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Mattress Firm’s former real estate broker, whom the retailer is suing claiming he was part of a massive fraud and bribery scheme, has filed a countersuit alleging Mattress Firm executives knew and encouraged the deals they are suing their former real estate team over.

Mattress Firm accused Former Colliers International Atlanta executive Alexander Deitch of being one of the ringleaders — along with former in-house real estate executives Bruce Levy and Ryan Vinson — in a scheme to steer the company toward high-priced real estate in exchange for developer kickbacks and other incentives in a lawsuit filed in November. Deitch filed his countersuit Wednesday, claiming Mattress Firm’s aggressive growth strategy and desire to corner the mattress retail market was why it entered into leases that were above market rates, including at times to steal market share from competitors. Mattress Firm’s real estate committee — which was manned by a number of top executives, including current CEO Steve Stagner and former CEO Ken Murphy — had full knowledge of those deals and signed off on them, Deitch said in the lawsuit.  “Mattress Firm essentially weaponized the real estate department and its brokers to advance the larger agenda of removing all competition it could,” Deitch’s attorneys wrote in the claim. “Mattress Firm’s aggressive roll-up was reckless, resulting in massive clustering of stores, assumption of bad locations which needed to be propped up, and astounding redundancies in certain markets.” Deitch’s attorney, Schulten Ward Turner & Weiss Partner Kevin Ward, told Bisnow that Mattress Firm’s main focus on real estate was projected store performance. That was determined by a proprietary software program Mattress Firm used to predict store performance, Ward said. “The amount of rent was way down the line,” he said.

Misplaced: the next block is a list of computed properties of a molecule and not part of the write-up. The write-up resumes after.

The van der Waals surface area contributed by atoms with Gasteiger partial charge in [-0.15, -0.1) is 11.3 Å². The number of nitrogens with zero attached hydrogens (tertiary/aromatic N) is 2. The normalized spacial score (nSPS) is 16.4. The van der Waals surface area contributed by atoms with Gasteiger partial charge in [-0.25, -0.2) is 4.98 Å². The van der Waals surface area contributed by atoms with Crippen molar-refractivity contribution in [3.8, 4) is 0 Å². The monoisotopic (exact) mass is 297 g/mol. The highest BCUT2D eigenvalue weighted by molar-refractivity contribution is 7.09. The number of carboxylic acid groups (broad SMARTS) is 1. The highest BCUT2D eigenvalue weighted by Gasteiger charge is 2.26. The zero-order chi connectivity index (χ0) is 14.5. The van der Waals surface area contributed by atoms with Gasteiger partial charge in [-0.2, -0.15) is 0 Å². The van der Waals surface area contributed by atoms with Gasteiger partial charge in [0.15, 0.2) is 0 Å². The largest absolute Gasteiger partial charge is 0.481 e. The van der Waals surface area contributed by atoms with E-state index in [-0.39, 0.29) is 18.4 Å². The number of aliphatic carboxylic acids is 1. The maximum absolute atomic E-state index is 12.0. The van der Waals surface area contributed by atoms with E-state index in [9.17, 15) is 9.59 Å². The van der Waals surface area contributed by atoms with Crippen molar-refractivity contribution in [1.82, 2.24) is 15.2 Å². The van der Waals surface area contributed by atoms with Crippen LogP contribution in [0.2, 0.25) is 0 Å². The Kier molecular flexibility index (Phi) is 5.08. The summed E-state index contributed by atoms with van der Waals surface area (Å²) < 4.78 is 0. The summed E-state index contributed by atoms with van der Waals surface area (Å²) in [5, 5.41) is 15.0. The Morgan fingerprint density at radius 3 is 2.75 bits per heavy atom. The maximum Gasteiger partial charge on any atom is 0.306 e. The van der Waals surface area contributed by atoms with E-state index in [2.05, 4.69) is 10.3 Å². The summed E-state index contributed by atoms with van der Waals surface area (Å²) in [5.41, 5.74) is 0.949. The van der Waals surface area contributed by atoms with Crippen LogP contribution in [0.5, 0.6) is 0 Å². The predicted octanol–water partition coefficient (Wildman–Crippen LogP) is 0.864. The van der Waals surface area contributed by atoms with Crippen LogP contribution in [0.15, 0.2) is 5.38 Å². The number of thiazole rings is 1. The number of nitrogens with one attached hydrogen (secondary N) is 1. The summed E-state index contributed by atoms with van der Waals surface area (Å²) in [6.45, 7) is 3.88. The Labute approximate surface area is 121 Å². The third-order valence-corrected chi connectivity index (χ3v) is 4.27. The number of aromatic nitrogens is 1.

Calls seeking comment from Mattress Firm officials were not returned as of press time. Mattress Firm accused Deitch, Levy and Vinson of accepting gifts, including expensive trips and hotel stays and even co-ownership of a yacht, in exchange for favorable real estate deals in its initial lawsuit. But Deitch claims in his rebuttal, filed in Harris County, Texas, District Court, that Mattress Firm engendered a culture that allowed company executives and employees to receive gifts and trips from vendors, including tickets to the Super Bowl, the Master’s, the Kentucky Derby and even weeklong trips to Spain. Murphy resigned as CEO of Mattress Firm in January, and Stagner, Mattress Firm’s chairman, assumed the CEO role at that time. He had previously served as CEO from 2010 to 2016, when Murphy was promoted.

Mattress Firm’s parent company, South Africa-based Steinhoff International Holdings, late last year tapped PwC to investigate accounting irregularities that is forcing it to restate earnings as far back as 2015. Markus Jooste resigned as chief executive of Steinhoff soon after the announcement, and the company’s shares lost as much as 80% of their value.

Mattress Firm’s ‘Reckless Roll Up’

Steinhoff purchased Mattress Firm in 2016 for $3.8B, or $64 per share, which was a 115% premium on its closing price.

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